The most interesting part of his book deals with Shin’s film-making in the North: how they were made, and how they were received. At one end of the scale, the film-making process was highly bureaucratic. If you worked within the system, you had to plan your material requirements (for example, timber to build a set) a year in advance so that the suppliers could include it in their annual plan. “You had to have a person to estimate the requirements, a person to request allocation, another person to expedite the delivery, another one to deliver it, and so forth” you couldn’t just pick up the phone and ask for something. Unless the person you rang was the Dear Leader himself, that is, in which case you got all you asked for, and more: a fan to create some wind? How about a helicopter instead? Some fake snow? How about an airlift to Mount Baekdu for the proper stuff? A model train to blow up? The real thing is so much more impressive.

In terms of the quality of Shin’s films, Kim Jong-il succeeded in his aim of producing movies far superior to what had come out of North Korea up till then. But this success had its downsides – the expectations of the audience were raised and they realised that what they had been given before then was not of the same standard. Shin was allowed to film in Europe, and thus the domestic audience could see that the evil capitalist west was not perhaps the living hell that they had been brought up to believe.

Do not be put off by the cover with its rather lurid and not very relevant depiction of goose-stepping female soldiers in mini-skirts, together with its dubious claim that this was “the most audacious kidnapping in history”. This is a cracking good read which would have got the full five stars with a more tasteful jacket design.

Steven Chung’s book, though primarily targeted at an academic readership, nevertheless contains much of interest for the generalist reader. In the first chapter, which argues for the importance of the enlightenment film in Korean film history, the pages turn quickly for the wrong reasons – non-specialist readers may find themselves skim-reading until they find material that starts speaking to them. Fortunately this happens in chapter two, which examines the interconnections between the worlds of film, magazines and fashion in the 1950s – a decade which saw the production of Shin’s women’s melodramas. The discussion provides a fascinating insight in to the emerging cultures of post-war South Korea. The subsequent chapter on the regional funding model that drove the commercial style of Shin’s movies is also a valuable contribution to understanding the film industry of the 1960s.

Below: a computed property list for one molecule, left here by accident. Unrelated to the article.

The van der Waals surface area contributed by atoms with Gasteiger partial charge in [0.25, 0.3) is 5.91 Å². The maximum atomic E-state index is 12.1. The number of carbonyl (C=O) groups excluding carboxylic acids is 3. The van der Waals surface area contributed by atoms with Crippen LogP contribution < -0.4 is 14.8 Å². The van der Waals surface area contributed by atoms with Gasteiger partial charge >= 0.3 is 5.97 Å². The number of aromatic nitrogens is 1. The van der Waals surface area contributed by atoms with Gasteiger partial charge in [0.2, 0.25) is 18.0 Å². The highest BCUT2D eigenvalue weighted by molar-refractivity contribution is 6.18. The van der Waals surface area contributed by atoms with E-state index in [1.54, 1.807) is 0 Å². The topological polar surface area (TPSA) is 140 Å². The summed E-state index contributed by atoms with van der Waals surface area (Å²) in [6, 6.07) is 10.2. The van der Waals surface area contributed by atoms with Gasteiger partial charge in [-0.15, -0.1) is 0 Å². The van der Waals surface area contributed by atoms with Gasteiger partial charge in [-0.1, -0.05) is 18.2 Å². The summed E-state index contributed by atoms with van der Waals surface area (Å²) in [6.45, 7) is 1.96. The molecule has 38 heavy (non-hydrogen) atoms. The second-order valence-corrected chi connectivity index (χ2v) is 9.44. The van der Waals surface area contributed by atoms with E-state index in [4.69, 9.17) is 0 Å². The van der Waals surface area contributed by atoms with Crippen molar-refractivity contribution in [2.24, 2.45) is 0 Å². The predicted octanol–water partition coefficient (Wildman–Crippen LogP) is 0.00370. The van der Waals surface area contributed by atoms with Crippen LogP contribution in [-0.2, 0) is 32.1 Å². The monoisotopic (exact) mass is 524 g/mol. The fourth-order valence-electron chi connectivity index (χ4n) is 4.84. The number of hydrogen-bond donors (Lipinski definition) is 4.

Of course one of the things which makes Shin’s career in film interesting is the time he spent in North Korea, and Chung does a good job in discussing the thematic continuities in Shin’s work despite the geographical and political dislocation. Links are drawn between his enlightenment films from the 1960s (Rice (1963) and Evergreen (1961)) and similarly socially-aware films made in North Korea: Salt (1985, based on a short story by Kang Kyung-Ae), and Record of an Escape (1984, based on a story by Ch’oe Seo-hae). Similarly his Red Muffler was recast in North Korea as Red Wings, while his South Korean Seong Chunhyang grew into the big budget North Korean musical Oh My Love.

A brief final chapter looks at Shin’s career after escaping from North Korea. These final films in his filmography continued the trend of seeking spectacle. Though he never realised his treasured project Genghis Khan, his film about the bombing of KAL123 made a spectacle of the mid-air explosion – something which got Shin in trouble with the families of the victims who accused him of exploitation.

In summary, after a slow start Steven Chung’s book provides a wealth of insight into Shin’s film-making, while Paul Fischer gives you a highly readable biography.